The Herald-Leader recently reported on the deepening crisis in Kentucky public pensions and the critical need for prompt action. We learned that the pension plan covering most state employees, known as the Kentucky Employees Retirement System non-hazardous fund, continues to decline in value. It now stands at a dangerous level in which available revenue covers only 23.2 percent of its obligations.
As a state retiree and taxpayer, I find no comfort in saying "I told you so."
A year ago, in an op-ed piece published in the Herald-Leader, I documented the continuing decline in the KERS non-hazardous fund. The General Assembly has consistently starved the pension system for cash by failing to allocate the full employer contribution. This fiscal mismanagement has taken place 14 out of the last 21 years.
Currently, the General Assembly is paying only 57 percent of the calculated contribution rate. Meanwhile, state employees year-in and year-out have made their full employee contributions.
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Public retirees hoped that the 2013 General Assembly would create a dedicated source of revenue to accelerate the employer contribution and help return the KERS non-hazardous fund to financial stability. Our Facebook community, Kentucky Government Retirees, coordinated letter-writing and phone-call campaigns urging our lawmakers to step up and solve the crisis. Unfortunately, we were ignored.
The legislature spent weeks shepherding through so-called pension reform measures that have no impact on the unfunded pension liability. The centerpiece of this effort, Senate Bill 2, establishes a new defined-contribution plan that provides reduced benefits for new hires starting Jan. 1, packed the Kentucky Retirement Systems board with three special-interest appointees and created yet another advisory board in Frankfort.
None of these changes addressed the pension problem, which is simply underfunding. The legislature did pass a cobbled-together, last-minute House bill that creates roughly $100 million in new revenue a year. But there was no attempt to designate the new money specifically to the pension fund. The revenue goes into that huge pot of money called the General Fund. Yes, it is the intent of the legislature to use that money for the pension fund, but we may be forgiven for expressing cynicism about the General Assembly's money-management skills.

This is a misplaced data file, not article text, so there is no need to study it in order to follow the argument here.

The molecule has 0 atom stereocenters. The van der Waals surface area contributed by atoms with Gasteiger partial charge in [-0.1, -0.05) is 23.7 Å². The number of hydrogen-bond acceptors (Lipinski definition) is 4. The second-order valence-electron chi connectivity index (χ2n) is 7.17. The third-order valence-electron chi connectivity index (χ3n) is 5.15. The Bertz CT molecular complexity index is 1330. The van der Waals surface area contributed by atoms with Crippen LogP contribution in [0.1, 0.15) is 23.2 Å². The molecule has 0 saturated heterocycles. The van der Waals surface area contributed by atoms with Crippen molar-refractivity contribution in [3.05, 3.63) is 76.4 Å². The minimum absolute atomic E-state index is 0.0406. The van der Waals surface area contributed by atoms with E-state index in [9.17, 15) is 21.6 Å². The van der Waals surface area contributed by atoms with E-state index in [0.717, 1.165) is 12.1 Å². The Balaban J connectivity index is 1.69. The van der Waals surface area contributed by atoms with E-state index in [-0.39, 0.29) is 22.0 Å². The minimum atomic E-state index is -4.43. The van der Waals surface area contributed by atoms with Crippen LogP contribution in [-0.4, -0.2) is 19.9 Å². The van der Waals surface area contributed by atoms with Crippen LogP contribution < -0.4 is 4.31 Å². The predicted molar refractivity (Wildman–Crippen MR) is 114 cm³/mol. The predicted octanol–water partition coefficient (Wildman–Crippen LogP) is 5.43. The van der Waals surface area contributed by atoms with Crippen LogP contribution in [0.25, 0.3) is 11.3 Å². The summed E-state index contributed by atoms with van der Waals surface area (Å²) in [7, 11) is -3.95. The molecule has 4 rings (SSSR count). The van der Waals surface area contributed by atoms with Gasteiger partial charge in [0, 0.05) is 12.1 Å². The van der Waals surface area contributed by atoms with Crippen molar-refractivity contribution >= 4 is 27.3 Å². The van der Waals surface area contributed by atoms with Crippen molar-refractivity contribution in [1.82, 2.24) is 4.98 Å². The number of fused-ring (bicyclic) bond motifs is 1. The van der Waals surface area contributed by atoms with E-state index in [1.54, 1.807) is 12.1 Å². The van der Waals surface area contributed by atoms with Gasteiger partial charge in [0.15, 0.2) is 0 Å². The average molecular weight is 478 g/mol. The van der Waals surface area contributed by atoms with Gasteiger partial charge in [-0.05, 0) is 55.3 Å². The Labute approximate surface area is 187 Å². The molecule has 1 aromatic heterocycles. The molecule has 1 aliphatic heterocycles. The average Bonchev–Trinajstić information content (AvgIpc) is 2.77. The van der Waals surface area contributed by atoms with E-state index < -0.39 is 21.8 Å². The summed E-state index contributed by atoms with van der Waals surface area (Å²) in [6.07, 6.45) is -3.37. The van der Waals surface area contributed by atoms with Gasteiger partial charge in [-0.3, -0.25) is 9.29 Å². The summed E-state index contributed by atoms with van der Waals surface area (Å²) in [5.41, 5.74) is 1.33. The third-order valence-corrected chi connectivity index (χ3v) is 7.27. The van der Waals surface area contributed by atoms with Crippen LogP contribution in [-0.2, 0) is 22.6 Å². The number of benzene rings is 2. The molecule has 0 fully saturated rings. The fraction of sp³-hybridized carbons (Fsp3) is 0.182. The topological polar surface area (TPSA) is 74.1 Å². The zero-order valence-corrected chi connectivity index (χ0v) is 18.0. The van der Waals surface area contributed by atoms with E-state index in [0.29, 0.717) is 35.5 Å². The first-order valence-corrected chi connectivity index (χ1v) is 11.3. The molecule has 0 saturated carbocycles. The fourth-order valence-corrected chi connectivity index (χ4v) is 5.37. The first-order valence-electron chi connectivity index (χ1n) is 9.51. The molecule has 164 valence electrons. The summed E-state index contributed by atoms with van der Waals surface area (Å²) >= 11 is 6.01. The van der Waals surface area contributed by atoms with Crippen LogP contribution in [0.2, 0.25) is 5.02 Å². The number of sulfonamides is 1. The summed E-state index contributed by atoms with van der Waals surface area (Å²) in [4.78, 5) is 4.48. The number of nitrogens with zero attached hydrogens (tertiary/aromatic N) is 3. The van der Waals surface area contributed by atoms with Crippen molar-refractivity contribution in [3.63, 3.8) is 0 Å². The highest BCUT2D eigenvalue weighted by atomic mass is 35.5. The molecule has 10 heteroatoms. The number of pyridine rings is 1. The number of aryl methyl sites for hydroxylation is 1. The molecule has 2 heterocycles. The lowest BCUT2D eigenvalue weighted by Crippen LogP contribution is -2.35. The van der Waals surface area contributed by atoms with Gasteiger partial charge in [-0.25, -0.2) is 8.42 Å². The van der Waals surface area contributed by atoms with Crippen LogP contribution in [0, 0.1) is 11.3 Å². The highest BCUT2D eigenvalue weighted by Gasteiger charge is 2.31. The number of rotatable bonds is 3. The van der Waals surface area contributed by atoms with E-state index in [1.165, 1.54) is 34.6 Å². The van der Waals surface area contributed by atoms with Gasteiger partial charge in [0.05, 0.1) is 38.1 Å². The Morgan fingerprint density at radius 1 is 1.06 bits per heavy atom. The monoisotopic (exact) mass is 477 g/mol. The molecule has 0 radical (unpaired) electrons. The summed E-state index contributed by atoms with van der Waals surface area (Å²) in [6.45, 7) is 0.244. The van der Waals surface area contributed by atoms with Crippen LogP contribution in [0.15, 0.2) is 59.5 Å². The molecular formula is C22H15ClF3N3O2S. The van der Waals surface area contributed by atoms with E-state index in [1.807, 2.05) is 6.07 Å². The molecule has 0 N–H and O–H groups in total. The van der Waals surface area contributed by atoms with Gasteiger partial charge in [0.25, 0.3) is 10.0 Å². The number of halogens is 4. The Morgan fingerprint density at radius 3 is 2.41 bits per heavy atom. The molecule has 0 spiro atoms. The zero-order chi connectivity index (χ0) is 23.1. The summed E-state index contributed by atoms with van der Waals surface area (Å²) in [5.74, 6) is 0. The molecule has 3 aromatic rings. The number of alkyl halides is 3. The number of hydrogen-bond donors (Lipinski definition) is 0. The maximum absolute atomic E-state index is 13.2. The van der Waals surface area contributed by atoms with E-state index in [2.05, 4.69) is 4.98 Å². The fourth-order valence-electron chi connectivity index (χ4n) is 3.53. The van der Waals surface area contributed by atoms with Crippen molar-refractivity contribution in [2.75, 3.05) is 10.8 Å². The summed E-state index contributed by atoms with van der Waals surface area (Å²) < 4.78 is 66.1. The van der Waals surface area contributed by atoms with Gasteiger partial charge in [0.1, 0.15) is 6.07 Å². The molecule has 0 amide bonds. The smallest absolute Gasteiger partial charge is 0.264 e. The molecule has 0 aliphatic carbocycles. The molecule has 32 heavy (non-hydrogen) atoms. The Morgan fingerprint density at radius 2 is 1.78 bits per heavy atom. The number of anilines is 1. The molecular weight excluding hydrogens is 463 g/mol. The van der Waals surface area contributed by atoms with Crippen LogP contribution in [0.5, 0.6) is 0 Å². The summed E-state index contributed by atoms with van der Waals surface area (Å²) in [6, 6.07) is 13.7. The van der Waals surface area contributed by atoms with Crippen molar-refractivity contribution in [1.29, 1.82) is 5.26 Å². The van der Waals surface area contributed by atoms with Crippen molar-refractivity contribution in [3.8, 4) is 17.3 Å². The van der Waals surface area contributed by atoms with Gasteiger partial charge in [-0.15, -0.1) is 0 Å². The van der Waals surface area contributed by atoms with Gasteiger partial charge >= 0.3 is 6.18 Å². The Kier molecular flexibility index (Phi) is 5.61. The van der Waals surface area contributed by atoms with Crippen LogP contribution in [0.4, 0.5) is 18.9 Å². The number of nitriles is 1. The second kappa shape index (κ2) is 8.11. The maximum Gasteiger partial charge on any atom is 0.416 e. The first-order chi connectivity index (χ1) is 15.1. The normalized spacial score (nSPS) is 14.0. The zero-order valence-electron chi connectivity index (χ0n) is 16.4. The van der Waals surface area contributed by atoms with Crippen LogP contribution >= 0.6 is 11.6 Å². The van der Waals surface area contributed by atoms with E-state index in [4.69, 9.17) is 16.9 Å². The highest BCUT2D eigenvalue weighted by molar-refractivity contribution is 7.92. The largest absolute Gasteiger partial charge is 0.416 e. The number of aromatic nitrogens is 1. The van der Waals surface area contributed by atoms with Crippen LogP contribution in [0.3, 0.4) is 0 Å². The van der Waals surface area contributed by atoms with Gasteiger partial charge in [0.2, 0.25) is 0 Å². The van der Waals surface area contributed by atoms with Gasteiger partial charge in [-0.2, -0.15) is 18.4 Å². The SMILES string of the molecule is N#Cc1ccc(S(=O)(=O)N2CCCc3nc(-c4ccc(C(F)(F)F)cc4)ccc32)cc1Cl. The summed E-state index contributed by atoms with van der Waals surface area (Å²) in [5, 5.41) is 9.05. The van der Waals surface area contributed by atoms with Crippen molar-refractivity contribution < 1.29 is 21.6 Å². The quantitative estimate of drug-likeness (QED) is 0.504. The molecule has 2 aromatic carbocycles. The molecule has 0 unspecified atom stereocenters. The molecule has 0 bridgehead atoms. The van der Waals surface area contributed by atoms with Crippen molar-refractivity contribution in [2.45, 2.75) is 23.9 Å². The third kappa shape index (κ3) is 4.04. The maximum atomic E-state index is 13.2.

So, a year has passed, and the news gets grimmer for the KERS non-hazardous fund that covers nearly 42,000 active members and about 36,500 retirees. At the close of the fiscal year ending June 30, the KERS pension fund had $2.78 billion in total assets and paid out $900 million in benefits and expenses for the year.
You don't need to have an MBA to see that this is an unsustainable path. Indeed, the financial situation is so dire that the fund lost $191 million even though investments gained more than 11 percent.
Why should this matter to the average Herald-Leader reader? Because as the pension fund declines in value, it raises the alarming, if remote, prospect of a pension fund in which available revenue would be insufficient to pay current benefits. If such insolvency took place, Frankfort would have to find a way to pay those benefits, as a matter of contract law. Unlike the city of Detroit, the Commonwealth of Kentucky cannot declare bankruptcy and walk away from pension obligations.
Imagine the fiscal chaos if the administration and legislature were forced to find cash to pay monthly benefits due immediately.
This is not a likely scenario. It would take a huge market downturn. But it is certainly a dilemma that would have been unthinkable in past years, before the General Assembly began ignoring its obligations to the fund. And it is an indisputable fact that Kentucky has the dubious distinction of having among the nation's worst-funded state pension systems.
What is the path forward?
The General Assembly needs to step up and make the painful decision to make the full employer contribution. Senate Bill 2 strengthened the language on meeting this commitment. But, then, it has always been stipulated that the legislature pay the full contribution, and the legislature repeatedly ignored the language.
Make no mistake, it's going to take some heavy lifting. This year, the General Assembly contributed just $459 million to the KERS non-hazardous fund. For the next fiscal year, it's going to take $680 million to meet the full contribution rate. But anything less will expose the fund to the unacceptable risk of insolvency.
It's time for the General Assembly to fulfill its promise.